A fine example of 60s comedy but something feels missing.
Luv first appeared in London at The Arts Theatre before moving to Broadway where it was Tony-nominated and later adapted into a film starring Jack Lemmon and 50 years on it returns to the city in a production by The Buckland Theatre Company. It feels very much a stage response to films like The Apartment or Pillow Talk but has a dark and absurdist turn.
Murray Schisgal’s LUV is a 1960s riotous celebration of the absurd lengths we go to when struck down with the terrible affliction known as love. Harry (Charles Dorfman) is a misfit who, as he is about to throw himself off a New York bridge, reunites with Milt (Nick Barber). Milt is on appearance tidier, more successful and seems to have made more of his life since they were are college 15 years ago but Milt is deeply unhappy. He loves Linda but being married to Ellen (Elsie Bennett) who believes strongly in the sanctity of marriage and refuses to grant Milt his divorce. Milt has brought a knife and only sees one way out until he considers making Harry fall in love with Ellen.
I found the first half quite dry. It is humorous but there is an air that it would suit being a musical better. It feels very dated as a piece of theatre; Bennett’s Ellen is an intelligent woman who just wants to be a housewife and whilst it is played for laughs I struggled with why I should come back and care about what happens to these characters in the second half.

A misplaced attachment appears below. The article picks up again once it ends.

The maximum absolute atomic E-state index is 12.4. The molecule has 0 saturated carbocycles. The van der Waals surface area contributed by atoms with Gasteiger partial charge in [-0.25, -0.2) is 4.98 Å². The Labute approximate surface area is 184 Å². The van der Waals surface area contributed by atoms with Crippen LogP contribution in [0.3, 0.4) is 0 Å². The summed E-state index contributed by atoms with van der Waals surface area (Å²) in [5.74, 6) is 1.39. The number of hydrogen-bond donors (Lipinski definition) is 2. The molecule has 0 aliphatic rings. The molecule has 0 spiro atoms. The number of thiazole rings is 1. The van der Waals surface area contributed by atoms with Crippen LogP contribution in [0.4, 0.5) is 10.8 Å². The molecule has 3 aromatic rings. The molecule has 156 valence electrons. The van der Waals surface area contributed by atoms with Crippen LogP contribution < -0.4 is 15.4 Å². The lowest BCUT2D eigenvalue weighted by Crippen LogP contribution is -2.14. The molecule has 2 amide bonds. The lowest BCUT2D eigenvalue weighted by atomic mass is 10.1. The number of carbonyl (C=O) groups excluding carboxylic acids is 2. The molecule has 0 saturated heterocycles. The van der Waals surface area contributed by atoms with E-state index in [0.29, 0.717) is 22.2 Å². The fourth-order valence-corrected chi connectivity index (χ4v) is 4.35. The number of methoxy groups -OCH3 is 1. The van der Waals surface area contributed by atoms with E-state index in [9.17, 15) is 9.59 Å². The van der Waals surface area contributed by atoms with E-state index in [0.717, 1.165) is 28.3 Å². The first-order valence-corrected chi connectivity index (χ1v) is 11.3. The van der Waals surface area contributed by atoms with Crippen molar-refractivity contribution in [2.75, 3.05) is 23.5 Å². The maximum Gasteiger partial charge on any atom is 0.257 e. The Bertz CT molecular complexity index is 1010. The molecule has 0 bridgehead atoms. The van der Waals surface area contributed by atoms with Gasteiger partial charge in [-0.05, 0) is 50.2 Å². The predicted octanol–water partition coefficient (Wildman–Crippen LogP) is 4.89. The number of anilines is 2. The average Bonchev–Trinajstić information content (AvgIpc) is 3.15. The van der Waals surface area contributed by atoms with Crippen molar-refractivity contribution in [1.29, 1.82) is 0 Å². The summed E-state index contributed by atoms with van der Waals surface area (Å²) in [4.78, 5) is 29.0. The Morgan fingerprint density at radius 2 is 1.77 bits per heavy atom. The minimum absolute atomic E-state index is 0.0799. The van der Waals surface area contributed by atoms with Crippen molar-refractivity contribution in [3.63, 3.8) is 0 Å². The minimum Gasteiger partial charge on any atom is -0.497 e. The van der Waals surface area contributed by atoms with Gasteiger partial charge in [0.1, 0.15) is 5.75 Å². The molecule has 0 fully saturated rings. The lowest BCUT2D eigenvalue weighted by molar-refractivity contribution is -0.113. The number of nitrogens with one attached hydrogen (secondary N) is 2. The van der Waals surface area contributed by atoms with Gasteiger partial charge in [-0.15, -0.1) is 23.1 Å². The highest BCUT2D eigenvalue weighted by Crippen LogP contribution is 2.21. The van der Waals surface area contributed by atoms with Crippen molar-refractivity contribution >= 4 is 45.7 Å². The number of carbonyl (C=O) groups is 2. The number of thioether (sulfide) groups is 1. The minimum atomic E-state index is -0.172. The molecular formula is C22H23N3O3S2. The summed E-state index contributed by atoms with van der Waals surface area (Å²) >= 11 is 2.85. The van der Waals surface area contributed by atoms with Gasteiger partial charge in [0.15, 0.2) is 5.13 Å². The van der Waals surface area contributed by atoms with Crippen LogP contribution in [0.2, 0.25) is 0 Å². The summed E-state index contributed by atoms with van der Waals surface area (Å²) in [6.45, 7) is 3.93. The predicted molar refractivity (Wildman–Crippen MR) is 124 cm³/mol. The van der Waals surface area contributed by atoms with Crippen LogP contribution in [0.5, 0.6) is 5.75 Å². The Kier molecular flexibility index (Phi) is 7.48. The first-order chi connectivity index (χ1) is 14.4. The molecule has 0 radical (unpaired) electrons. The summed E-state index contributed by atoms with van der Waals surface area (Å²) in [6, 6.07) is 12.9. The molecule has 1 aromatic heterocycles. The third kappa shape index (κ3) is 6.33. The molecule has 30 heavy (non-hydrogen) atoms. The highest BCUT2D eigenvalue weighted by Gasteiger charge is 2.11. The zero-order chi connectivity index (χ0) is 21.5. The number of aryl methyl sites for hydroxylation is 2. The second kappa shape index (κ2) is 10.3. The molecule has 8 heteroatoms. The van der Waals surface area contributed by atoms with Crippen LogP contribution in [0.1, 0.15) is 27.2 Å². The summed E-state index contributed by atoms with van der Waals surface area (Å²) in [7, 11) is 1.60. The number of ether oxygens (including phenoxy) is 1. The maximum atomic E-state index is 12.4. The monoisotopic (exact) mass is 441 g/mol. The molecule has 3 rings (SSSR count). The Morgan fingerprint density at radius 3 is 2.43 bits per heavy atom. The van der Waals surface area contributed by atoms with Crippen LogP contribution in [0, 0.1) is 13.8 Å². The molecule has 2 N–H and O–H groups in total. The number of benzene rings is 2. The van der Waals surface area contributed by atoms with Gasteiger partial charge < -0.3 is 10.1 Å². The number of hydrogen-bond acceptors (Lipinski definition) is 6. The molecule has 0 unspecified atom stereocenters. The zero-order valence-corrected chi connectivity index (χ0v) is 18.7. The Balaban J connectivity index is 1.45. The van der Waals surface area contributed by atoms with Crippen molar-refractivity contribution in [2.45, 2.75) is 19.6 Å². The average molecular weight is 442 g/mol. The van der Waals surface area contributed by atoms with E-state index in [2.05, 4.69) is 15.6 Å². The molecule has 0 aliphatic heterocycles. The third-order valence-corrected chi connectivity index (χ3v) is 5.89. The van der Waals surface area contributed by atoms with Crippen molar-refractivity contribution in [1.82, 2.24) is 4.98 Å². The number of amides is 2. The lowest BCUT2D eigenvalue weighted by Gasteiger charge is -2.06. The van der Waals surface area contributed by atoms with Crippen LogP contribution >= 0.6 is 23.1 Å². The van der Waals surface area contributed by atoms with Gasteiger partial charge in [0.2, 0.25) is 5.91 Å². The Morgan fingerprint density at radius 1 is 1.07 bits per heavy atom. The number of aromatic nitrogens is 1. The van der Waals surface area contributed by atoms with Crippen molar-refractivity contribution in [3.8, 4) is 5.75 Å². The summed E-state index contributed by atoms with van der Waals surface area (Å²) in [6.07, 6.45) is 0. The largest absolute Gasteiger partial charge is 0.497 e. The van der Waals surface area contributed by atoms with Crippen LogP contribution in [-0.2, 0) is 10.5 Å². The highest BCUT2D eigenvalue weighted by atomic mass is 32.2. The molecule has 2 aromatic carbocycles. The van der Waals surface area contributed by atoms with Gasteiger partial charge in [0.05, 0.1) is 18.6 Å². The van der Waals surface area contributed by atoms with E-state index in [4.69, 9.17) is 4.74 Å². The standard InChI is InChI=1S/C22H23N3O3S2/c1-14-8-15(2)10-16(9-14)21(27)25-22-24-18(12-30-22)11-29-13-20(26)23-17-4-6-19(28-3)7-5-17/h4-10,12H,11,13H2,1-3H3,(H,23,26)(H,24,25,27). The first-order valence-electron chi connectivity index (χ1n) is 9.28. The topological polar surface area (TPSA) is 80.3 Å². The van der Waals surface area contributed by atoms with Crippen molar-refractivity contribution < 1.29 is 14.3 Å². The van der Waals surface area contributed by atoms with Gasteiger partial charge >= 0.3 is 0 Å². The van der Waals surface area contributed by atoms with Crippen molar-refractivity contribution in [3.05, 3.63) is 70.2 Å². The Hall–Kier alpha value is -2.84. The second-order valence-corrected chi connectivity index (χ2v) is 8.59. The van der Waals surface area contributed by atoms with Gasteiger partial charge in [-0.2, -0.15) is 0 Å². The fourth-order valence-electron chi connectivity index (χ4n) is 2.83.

Thankfully the second half improves. It is full of laughs, physical comedy and because we have got to know the characters we know they aren’t going to be happy but there is something missing. The performances by Bennett, Dorfman and Barber are strong and they’ve embraced the 60s style of acting and have strong comic timing but I didn’t ‘Luv’ it. It wants to be a Neil Simon story about an odd trio but they are just so odd that the chemistry isn’t quite there.
The set and costume design in the Park90 space by Max Dorsey is excellent. I particularly loved Ellen’s costumes; her first yellow white dress to her second half beatnik look and Christopher Naire’s lighting design really fits the mood but I have some issues with Gary Condes direction, it feels like the small space could have been used better, for example, I noticed that a lot of scenes happened on one side of the stage.
Overall if you love your 1960s comedies this is the play for you but it doesn’t quite satisfy.